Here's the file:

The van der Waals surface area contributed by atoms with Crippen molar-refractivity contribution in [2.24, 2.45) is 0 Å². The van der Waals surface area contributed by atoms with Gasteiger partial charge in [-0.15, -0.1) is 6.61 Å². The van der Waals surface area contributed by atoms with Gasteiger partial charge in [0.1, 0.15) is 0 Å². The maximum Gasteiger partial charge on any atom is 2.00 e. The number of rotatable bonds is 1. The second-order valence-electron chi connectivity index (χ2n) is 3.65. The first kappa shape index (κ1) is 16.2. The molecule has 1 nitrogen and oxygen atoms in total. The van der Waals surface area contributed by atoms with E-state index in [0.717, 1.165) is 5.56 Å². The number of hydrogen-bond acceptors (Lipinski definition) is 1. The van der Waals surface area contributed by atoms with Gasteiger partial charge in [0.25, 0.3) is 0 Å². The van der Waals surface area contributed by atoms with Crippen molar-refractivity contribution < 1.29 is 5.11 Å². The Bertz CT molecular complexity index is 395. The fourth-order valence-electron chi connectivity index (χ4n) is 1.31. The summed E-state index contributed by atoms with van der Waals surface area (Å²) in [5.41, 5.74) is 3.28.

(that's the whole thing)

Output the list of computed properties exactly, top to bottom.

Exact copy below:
The van der Waals surface area contributed by atoms with Crippen molar-refractivity contribution in [2.24, 2.45) is 0 Å². The van der Waals surface area contributed by atoms with Gasteiger partial charge in [-0.15, -0.1) is 6.61 Å². The van der Waals surface area contributed by atoms with Gasteiger partial charge in [0.1, 0.15) is 0 Å². The maximum Gasteiger partial charge on any atom is 2.00 e. The number of rotatable bonds is 1. The second-order valence-electron chi connectivity index (χ2n) is 3.65. The first kappa shape index (κ1) is 16.2. The molecule has 1 nitrogen and oxygen atoms in total. The van der Waals surface area contributed by atoms with E-state index in [0.717, 1.165) is 5.56 Å². The number of hydrogen-bond acceptors (Lipinski definition) is 1. The van der Waals surface area contributed by atoms with Gasteiger partial charge in [0.25, 0.3) is 0 Å². The van der Waals surface area contributed by atoms with Crippen molar-refractivity contribution < 1.29 is 5.11 Å². The Bertz CT molecular complexity index is 395. The fourth-order valence-electron chi connectivity index (χ4n) is 1.31. The summed E-state index contributed by atoms with van der Waals surface area (Å²) in [5.41, 5.74) is 3.28.